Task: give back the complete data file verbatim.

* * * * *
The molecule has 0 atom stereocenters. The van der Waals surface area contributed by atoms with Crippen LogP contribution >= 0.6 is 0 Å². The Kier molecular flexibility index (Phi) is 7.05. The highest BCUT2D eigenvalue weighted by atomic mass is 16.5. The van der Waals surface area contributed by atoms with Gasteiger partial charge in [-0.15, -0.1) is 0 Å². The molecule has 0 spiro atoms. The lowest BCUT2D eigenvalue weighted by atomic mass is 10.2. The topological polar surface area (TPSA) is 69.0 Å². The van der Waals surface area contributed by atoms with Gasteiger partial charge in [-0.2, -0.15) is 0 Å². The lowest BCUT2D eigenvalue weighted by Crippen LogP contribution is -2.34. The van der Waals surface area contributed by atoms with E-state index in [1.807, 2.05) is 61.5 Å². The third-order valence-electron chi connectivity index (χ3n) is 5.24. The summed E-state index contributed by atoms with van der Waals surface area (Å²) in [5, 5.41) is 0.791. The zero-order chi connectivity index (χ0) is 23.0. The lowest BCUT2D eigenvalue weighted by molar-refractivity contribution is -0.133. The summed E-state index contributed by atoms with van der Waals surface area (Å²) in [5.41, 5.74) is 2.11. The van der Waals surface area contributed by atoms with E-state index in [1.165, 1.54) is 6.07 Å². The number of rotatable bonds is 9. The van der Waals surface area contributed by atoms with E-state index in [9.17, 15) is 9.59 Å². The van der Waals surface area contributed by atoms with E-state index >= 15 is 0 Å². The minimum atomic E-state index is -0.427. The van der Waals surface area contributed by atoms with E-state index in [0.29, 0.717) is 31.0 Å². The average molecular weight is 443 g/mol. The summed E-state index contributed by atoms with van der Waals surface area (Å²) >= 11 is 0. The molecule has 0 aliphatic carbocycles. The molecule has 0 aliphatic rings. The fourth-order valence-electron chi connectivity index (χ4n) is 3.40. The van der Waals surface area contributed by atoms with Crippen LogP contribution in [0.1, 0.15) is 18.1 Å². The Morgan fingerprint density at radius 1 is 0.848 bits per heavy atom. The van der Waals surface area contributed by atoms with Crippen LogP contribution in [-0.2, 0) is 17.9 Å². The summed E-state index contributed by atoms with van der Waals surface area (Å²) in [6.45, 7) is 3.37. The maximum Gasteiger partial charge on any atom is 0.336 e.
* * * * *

The molecule has 0 atom stereocenters. The van der Waals surface area contributed by atoms with Crippen LogP contribution >= 0.6 is 0 Å². The Kier molecular flexibility index (Phi) is 7.05. The highest BCUT2D eigenvalue weighted by atomic mass is 16.5. The van der Waals surface area contributed by atoms with Gasteiger partial charge in [-0.15, -0.1) is 0 Å². The molecule has 0 spiro atoms. The lowest BCUT2D eigenvalue weighted by atomic mass is 10.2. The topological polar surface area (TPSA) is 69.0 Å². The van der Waals surface area contributed by atoms with Gasteiger partial charge in [-0.2, -0.15) is 0 Å². The lowest BCUT2D eigenvalue weighted by Crippen LogP contribution is -2.34. The van der Waals surface area contributed by atoms with E-state index in [1.807, 2.05) is 61.5 Å². The third-order valence-electron chi connectivity index (χ3n) is 5.24. The summed E-state index contributed by atoms with van der Waals surface area (Å²) in [5, 5.41) is 0.791. The zero-order chi connectivity index (χ0) is 23.0. The lowest BCUT2D eigenvalue weighted by molar-refractivity contribution is -0.133. The summed E-state index contributed by atoms with van der Waals surface area (Å²) in [5.41, 5.74) is 2.11. The van der Waals surface area contributed by atoms with E-state index in [1.165, 1.54) is 6.07 Å². The number of rotatable bonds is 9. The van der Waals surface area contributed by atoms with E-state index in [9.17, 15) is 9.59 Å². The van der Waals surface area contributed by atoms with E-state index >= 15 is 0 Å². The minimum atomic E-state index is -0.427. The van der Waals surface area contributed by atoms with E-state index in [0.29, 0.717) is 31.0 Å². The average molecular weight is 443 g/mol. The summed E-state index contributed by atoms with van der Waals surface area (Å²) >= 11 is 0. The molecule has 0 aliphatic carbocycles. The molecule has 0 aliphatic rings. The fourth-order valence-electron chi connectivity index (χ4n) is 3.40. The van der Waals surface area contributed by atoms with Crippen LogP contribution in [0.1, 0.15) is 18.1 Å². The Morgan fingerprint density at radius 1 is 0.848 bits per heavy atom. The van der Waals surface area contributed by atoms with Crippen LogP contribution in [-0.2, 0) is 17.9 Å². The summed E-state index contributed by atoms with van der Waals surface area (Å²) in [6.45, 7) is 3.37. The maximum Gasteiger partial charge on any atom is 0.336 e.